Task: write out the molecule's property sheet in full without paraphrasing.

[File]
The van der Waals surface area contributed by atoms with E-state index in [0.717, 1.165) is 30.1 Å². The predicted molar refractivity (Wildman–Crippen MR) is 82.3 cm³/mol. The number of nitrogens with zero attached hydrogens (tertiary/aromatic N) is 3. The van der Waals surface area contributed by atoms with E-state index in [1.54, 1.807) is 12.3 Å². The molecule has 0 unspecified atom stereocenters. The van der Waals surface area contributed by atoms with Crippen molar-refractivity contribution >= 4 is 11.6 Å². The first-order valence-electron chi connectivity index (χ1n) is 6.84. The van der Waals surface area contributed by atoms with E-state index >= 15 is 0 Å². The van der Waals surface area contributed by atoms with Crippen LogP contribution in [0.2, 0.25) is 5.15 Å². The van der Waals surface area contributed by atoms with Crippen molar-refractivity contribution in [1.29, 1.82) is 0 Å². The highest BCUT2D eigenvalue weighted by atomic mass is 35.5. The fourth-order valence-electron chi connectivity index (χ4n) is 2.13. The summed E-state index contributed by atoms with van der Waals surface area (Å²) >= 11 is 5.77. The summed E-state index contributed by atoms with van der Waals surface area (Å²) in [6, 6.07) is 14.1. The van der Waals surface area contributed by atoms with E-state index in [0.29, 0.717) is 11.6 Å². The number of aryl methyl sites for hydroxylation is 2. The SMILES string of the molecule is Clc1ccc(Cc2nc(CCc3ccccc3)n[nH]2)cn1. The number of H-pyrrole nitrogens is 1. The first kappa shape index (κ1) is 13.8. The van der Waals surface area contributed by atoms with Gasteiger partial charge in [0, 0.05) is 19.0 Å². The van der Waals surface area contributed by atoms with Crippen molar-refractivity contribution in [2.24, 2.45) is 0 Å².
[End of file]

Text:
The van der Waals surface area contributed by atoms with E-state index in [0.717, 1.165) is 30.1 Å². The predicted molar refractivity (Wildman–Crippen MR) is 82.3 cm³/mol. The number of nitrogens with zero attached hydrogens (tertiary/aromatic N) is 3. The van der Waals surface area contributed by atoms with E-state index in [1.54, 1.807) is 12.3 Å². The molecule has 0 unspecified atom stereocenters. The van der Waals surface area contributed by atoms with Crippen molar-refractivity contribution >= 4 is 11.6 Å². The first-order valence-electron chi connectivity index (χ1n) is 6.84. The van der Waals surface area contributed by atoms with E-state index >= 15 is 0 Å². The van der Waals surface area contributed by atoms with Crippen LogP contribution in [0.2, 0.25) is 5.15 Å². The van der Waals surface area contributed by atoms with Crippen molar-refractivity contribution in [1.29, 1.82) is 0 Å². The highest BCUT2D eigenvalue weighted by atomic mass is 35.5. The fourth-order valence-electron chi connectivity index (χ4n) is 2.13. The summed E-state index contributed by atoms with van der Waals surface area (Å²) >= 11 is 5.77. The summed E-state index contributed by atoms with van der Waals surface area (Å²) in [6, 6.07) is 14.1. The van der Waals surface area contributed by atoms with E-state index in [0.29, 0.717) is 11.6 Å². The number of aryl methyl sites for hydroxylation is 2. The SMILES string of the molecule is Clc1ccc(Cc2nc(CCc3ccccc3)n[nH]2)cn1. The number of H-pyrrole nitrogens is 1. The first kappa shape index (κ1) is 13.8. The van der Waals surface area contributed by atoms with Gasteiger partial charge in [0, 0.05) is 19.0 Å². The van der Waals surface area contributed by atoms with Crippen molar-refractivity contribution in [2.24, 2.45) is 0 Å².